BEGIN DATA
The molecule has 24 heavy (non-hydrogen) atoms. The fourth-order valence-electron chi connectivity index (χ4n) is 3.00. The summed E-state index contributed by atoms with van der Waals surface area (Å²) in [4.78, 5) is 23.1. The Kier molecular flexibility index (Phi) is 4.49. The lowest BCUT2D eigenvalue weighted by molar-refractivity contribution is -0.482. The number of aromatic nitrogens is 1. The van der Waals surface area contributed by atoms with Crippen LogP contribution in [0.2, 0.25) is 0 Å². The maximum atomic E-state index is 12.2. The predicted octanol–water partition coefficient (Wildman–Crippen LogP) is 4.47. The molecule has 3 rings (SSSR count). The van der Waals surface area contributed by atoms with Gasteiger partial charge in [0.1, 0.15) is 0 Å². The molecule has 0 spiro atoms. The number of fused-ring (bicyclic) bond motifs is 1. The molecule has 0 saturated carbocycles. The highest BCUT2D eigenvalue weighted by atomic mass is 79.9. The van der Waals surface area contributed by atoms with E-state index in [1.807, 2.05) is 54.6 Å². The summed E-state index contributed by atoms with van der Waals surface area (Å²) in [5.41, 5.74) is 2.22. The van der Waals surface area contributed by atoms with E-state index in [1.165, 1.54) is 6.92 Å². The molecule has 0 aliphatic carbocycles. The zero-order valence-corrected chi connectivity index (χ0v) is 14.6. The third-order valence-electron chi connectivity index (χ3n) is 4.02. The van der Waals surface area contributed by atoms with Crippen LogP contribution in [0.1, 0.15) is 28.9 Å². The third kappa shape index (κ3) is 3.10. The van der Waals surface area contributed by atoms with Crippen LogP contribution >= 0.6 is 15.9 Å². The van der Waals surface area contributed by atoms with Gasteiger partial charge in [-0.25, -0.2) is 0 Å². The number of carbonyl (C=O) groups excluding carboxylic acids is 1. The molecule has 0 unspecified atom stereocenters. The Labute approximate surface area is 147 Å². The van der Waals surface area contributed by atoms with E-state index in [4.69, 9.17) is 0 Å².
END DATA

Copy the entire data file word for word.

The molecule has 24 heavy (non-hydrogen) atoms. The fourth-order valence-electron chi connectivity index (χ4n) is 3.00. The summed E-state index contributed by atoms with van der Waals surface area (Å²) in [4.78, 5) is 23.1. The Kier molecular flexibility index (Phi) is 4.49. The lowest BCUT2D eigenvalue weighted by molar-refractivity contribution is -0.482. The number of aromatic nitrogens is 1. The van der Waals surface area contributed by atoms with Crippen LogP contribution in [0.2, 0.25) is 0 Å². The maximum atomic E-state index is 12.2. The predicted octanol–water partition coefficient (Wildman–Crippen LogP) is 4.47. The molecule has 3 rings (SSSR count). The van der Waals surface area contributed by atoms with Gasteiger partial charge in [0.1, 0.15) is 0 Å². The molecule has 0 spiro atoms. The number of fused-ring (bicyclic) bond motifs is 1. The molecule has 0 saturated carbocycles. The highest BCUT2D eigenvalue weighted by atomic mass is 79.9. The van der Waals surface area contributed by atoms with E-state index in [1.807, 2.05) is 54.6 Å². The summed E-state index contributed by atoms with van der Waals surface area (Å²) in [5.41, 5.74) is 2.22. The van der Waals surface area contributed by atoms with E-state index in [1.165, 1.54) is 6.92 Å². The molecule has 0 aliphatic carbocycles. The zero-order valence-corrected chi connectivity index (χ0v) is 14.6. The third-order valence-electron chi connectivity index (χ3n) is 4.02. The van der Waals surface area contributed by atoms with Crippen LogP contribution in [0.1, 0.15) is 28.9 Å². The third kappa shape index (κ3) is 3.10. The van der Waals surface area contributed by atoms with Crippen LogP contribution >= 0.6 is 15.9 Å². The van der Waals surface area contributed by atoms with Gasteiger partial charge in [-0.25, -0.2) is 0 Å². The number of carbonyl (C=O) groups excluding carboxylic acids is 1. The molecule has 0 unspecified atom stereocenters. The Labute approximate surface area is 147 Å². The van der Waals surface area contributed by atoms with E-state index in [4.69, 9.17) is 0 Å².